And then, undoubtedly, he was thinking of the things he had left behind; of his home resounding with the laughter of his children, of his wife, who was waiting for him and praying to God while doing so…Will he ever see her again?…I was sure that at this very moment he was recalling the most fugitive details, the most childish habits of his life at home … a rose plucked one evening, after dinner, with which he adorned the hair of his wife, the dress which she wore when he was leaving, a blue bow on the hat of his little daughter, a wooden horse, a tree, a river view, a paper knife!… All the memories of his joys came back to him, and with that keenness of vision which exiled persons possess, he encompassed in a single mental glance of despondency all those things by means of which he had been happy until now…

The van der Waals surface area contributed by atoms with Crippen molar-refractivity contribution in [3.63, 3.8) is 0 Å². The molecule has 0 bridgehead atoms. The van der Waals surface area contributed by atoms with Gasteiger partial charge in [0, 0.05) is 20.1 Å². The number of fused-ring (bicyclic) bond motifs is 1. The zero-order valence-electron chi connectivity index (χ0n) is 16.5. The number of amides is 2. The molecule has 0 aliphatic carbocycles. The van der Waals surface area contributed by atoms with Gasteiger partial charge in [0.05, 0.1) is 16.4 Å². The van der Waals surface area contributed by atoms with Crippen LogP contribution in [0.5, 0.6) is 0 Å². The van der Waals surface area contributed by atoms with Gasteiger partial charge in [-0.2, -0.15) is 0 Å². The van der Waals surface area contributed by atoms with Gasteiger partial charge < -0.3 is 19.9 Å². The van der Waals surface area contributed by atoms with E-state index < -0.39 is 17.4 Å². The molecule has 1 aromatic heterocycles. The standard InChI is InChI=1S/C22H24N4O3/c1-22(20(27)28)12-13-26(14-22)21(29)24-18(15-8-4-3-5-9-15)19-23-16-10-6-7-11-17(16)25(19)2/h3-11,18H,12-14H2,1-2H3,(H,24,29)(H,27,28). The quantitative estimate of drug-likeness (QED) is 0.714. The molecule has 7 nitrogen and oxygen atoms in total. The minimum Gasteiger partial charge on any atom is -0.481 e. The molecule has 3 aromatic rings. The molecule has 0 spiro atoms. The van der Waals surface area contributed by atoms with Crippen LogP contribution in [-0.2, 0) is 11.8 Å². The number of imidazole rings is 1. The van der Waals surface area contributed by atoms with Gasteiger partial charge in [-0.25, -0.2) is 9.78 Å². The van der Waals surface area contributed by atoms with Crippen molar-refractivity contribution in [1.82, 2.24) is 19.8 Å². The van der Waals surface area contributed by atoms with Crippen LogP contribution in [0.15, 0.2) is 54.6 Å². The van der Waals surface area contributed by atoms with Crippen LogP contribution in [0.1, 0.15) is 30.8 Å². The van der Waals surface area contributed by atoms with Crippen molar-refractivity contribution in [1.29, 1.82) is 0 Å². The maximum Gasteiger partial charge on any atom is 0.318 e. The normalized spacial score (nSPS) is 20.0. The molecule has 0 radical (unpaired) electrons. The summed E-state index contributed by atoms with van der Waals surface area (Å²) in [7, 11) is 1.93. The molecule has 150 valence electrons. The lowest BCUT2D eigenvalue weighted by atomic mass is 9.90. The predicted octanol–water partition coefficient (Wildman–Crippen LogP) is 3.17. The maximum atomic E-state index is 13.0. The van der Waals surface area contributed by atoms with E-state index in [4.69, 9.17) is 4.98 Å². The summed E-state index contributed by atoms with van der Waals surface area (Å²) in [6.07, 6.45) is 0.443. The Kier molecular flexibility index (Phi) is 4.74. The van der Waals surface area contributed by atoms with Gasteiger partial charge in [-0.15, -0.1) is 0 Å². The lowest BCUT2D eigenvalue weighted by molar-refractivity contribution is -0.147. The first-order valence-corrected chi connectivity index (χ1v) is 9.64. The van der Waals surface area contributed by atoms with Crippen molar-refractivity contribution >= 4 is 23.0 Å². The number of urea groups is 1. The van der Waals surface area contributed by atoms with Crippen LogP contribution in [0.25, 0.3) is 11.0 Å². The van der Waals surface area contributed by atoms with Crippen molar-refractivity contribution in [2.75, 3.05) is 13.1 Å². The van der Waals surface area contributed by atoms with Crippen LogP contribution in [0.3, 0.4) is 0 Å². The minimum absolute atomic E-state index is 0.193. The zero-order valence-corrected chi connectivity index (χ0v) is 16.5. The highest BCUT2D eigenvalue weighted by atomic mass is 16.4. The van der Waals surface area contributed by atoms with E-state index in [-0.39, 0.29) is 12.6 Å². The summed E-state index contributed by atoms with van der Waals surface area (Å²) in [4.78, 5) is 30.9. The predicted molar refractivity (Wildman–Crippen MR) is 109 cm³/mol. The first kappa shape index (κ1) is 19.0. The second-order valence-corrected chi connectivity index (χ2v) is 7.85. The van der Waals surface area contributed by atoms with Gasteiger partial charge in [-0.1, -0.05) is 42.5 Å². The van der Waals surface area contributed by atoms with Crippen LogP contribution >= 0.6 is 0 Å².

The sun rose higher, rendering the plain larger, extending the distant horizon still farther…I felt a compassion for this man and I loved him…yes I swear I loved him!…Well, then, how did that happen?…A detonation was suddenly heard, and at that very moment I caught sight of a boot in the air, of a torn piece of a military cloak, of a mane flying about wildly on the road…and then nothing, I heard the noise of a blow with a sabre, the heavy fall of a body, furious beats of a gallop…then nothing…My rifle was warm, and smoke was coming out of it…I let it fall to the ground…Was I the victim of hallucination?…Clearly not. Of the large shadow which rose skyward at the middle of the road like an equestrian statue of bronze there was left but a small corpse all black, stretched out face downward, with crossed arms…I recalled the poor cat that my father had killed, when with fascinated eyes she had been following the flight of a butterfly…